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Protecting Your Hotend from Cold Air and Filament

Greg Aiosa

Mechanical Engineer

Among the three methods of heat transfer, convection and radiation tend to work against hotends designed for Fused Filament Fabrication (FFF) when it comes to maintaining the temperature of the hot side of the hotend. The “hot side” of the hotend consists of the nozzle and the hot block, and these components should have a uniform temperature equal to the printing temperature. 

Forced convection plays a role in cooling the hot side in the form of part cooling, which solidifies filament when it exits the nozzle. It is advantageous when printing quickly, attempting bridging features, and using PLA. However, it is easy for part cooling to lower the temperature of the hot side by blowing too much cold air on the nozzle or hot block. A cold hot side can cause the filament to solidify within the nozzle, which leads to a jam. Additionally, the cooling can be so strong that the heater cannot provide enough heat to the hot side and a thermal error will be caused by the temperature dropping too much. Finally, the interlayer bond strength of the part can be weakened if the filament is not at the correct temperature when it leaves the nozzle.

Radiative heat losses are less impactful than convective heat losses but do lead to heat from the hot block leaking into the environment around the hotend. This means the heater has to work harder than necessary to heat the hotend. The lost heat can also melt plastic parts that tend to be close to the hot side, like the part cooling fan duct. 

To counteract these issues with convective and radiative heat loss, a cover of some sort is beneficial to insulate the hotend, protecting it from becoming too cold and preventing heat from leaking. There are a few ways to make this cover, but the most common is to create a silicone cover that encapsulates the hot block and most of the nozzle, usually called a “silicone sock.” Silicone is an excellent material for this application because it has low thermal conductivity, meaning heat isn’t wasted on heating the silicone. It can usually handle temperatures up to 290 °C, which covers the printing temperature of most FFF materials. Silicone is also very flexible, making it easy to put on and remove from the hot block. We have silicone covers that we call silicone boots for both our Copperhead® and Mosquito® Hotends. Additionally, we have an aluminum cover called a Convection Shield for our Mosquito Magnum+® Hotend that functions very similarly to the silicone boots but is rated for printing temperatures up to 500 °C.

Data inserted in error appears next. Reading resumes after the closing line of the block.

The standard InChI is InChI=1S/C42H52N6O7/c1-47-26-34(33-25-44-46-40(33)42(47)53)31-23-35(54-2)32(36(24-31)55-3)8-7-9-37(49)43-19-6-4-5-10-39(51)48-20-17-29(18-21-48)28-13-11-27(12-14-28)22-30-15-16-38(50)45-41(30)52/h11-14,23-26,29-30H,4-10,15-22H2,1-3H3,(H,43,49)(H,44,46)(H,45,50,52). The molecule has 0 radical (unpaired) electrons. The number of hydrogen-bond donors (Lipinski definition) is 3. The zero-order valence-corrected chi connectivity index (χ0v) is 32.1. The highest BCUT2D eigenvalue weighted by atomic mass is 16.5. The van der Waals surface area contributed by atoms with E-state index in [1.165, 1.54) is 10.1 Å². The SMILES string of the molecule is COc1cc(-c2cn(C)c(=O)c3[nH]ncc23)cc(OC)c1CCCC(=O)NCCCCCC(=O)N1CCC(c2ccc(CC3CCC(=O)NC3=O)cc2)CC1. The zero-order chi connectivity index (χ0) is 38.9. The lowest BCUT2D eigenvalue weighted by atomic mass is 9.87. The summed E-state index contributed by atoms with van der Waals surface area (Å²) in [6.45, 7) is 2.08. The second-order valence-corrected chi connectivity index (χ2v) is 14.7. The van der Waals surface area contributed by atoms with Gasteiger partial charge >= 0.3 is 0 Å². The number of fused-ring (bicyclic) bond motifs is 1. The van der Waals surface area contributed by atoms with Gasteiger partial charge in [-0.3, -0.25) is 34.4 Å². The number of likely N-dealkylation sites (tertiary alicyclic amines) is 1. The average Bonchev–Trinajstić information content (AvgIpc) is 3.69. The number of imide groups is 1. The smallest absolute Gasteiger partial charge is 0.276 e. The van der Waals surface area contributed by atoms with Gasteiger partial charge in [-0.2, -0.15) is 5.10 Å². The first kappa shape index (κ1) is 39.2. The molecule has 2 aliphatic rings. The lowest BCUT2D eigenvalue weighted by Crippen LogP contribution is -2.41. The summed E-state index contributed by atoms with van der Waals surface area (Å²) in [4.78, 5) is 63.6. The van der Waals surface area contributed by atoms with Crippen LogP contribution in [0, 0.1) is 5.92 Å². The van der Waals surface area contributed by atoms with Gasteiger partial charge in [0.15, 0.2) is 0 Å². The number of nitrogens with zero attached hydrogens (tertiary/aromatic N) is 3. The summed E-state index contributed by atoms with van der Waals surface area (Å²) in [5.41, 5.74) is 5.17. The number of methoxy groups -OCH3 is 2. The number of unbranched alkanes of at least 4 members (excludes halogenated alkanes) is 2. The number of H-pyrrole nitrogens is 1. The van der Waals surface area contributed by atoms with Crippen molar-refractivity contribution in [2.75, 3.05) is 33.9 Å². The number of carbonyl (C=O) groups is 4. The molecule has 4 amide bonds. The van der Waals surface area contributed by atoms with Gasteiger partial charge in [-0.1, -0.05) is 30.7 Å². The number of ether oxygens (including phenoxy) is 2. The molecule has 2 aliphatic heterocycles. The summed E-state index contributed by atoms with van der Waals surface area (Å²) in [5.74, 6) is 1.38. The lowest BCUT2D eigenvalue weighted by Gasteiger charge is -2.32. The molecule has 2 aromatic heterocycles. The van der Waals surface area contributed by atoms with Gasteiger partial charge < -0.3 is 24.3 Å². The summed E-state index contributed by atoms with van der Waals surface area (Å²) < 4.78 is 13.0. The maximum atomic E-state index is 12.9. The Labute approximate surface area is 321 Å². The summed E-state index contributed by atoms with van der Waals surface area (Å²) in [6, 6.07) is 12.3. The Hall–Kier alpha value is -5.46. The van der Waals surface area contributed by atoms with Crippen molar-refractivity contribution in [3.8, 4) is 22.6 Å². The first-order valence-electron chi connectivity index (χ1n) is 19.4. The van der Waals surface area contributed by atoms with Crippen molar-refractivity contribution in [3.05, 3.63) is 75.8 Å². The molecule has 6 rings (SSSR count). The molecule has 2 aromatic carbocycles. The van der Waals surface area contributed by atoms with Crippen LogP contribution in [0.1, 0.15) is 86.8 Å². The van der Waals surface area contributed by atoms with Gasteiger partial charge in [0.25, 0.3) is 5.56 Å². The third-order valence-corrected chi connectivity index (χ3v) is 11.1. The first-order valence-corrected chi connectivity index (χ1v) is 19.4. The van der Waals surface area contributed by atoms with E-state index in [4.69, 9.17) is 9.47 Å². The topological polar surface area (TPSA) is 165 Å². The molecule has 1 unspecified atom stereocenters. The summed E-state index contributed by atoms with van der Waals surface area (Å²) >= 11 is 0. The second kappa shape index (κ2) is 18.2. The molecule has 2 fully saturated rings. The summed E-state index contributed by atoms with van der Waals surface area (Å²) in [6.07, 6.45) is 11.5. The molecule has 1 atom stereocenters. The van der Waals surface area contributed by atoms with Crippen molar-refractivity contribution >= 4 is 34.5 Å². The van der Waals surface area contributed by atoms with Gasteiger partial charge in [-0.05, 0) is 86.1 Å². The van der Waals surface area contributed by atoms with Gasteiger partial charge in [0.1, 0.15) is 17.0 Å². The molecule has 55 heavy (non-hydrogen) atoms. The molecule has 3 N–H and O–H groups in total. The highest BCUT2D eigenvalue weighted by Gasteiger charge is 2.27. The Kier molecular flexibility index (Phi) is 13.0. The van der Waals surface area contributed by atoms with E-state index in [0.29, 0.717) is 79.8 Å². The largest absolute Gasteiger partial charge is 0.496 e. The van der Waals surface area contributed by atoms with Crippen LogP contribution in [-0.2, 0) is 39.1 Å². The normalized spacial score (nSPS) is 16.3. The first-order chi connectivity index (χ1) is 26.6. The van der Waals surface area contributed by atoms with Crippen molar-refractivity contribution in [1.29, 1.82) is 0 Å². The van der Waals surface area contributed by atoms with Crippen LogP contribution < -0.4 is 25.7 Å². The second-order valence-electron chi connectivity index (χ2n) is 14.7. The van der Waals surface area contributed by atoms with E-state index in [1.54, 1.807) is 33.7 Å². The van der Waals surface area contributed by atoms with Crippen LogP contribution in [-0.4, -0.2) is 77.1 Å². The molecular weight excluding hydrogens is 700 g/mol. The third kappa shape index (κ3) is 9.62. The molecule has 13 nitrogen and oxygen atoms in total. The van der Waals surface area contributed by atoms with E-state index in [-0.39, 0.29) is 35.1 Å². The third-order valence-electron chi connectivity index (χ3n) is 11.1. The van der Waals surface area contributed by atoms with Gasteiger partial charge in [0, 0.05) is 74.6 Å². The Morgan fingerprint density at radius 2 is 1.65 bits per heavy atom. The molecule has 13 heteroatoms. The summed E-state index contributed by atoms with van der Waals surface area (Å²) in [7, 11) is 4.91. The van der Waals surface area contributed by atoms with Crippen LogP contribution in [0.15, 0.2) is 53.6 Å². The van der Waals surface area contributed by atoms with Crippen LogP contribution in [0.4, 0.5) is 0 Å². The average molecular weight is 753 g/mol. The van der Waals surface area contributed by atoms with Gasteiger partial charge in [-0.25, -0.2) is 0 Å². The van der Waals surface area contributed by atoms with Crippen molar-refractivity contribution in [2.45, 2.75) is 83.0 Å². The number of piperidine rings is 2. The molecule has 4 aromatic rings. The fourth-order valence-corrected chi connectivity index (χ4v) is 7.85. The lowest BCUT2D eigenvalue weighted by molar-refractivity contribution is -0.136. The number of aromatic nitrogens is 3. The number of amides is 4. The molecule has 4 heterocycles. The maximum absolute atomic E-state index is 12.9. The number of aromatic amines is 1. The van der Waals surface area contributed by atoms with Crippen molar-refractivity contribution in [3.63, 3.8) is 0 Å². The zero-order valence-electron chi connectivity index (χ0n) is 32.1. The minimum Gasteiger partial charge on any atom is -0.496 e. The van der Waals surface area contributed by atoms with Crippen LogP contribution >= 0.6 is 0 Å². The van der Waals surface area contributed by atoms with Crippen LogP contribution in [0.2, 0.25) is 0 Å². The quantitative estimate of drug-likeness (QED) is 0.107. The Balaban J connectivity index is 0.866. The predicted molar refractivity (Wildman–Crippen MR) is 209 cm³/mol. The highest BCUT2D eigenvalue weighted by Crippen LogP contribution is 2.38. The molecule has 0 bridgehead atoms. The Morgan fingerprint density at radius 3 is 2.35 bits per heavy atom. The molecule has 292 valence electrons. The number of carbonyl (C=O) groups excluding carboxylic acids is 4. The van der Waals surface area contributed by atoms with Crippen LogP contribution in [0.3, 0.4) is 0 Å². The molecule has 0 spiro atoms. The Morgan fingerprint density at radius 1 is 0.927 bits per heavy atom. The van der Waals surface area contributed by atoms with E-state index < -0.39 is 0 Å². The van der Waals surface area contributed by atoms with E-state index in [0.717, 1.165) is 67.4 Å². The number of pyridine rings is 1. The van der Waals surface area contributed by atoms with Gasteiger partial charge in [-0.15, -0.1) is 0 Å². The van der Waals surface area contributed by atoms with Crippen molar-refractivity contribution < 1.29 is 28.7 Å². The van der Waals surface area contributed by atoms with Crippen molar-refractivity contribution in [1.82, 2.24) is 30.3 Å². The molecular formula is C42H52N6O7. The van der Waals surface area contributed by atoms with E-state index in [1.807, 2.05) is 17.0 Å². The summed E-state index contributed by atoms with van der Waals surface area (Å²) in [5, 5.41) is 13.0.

Boots vs. Socks

We call them boots because they are thicker and more tear resistant than typical silicone socks on the market. A boot is a bit more robust than a sock. There are also air pockets between the boot and the hot block to minimize how hot the boot gets, ultimately extending its life. Additionally, a plastic repellent coating is applied to the bottom of the silicone boot, making it harder for filament to adhere. This will keep your hotend nice and clean and help prevent print failures caused by filament buildup on the hotend.

Convection Shields vs Boots on the Magnum+

Because the Mosquito Magnum+ has such a high volumetric flowrate and can melt filament quickly, a ton of air is needed to ensure the filament hardens fast too. When pushing the absolute maximum flow rate the Mosquito Magnum+ can deliver, it is necessary to elevate the printing temperature above typical values for the printed filament. Sometimes this value can be over 290 °C. The Convection Shield blocks this air just like a silicone boot would, but we did not want the Mosquito Magnum+ to be limited to 290 °C, so we went with a high-temperature aluminum alloy instead. In addition, ceramic washers and an air gap thermally isolate the Convection Shield from the hot block to ensure that the heat provided from the heater is not excessively heating the Convection Shield.

The hot side of a hotend needs to be protected from heat loss and from filament adhering to it. Using a cover will mitigate the heat loss and provide the necessary protection from molten filament. Our covers for Copperhead, Mosquito, and Mosquito Magnum+ are made out of durable silicone for the former two and aluminum for the latter. We have chosen the best materials to outperform standard covers and keep your hotend from leaking or becoming too cold during any demanding application.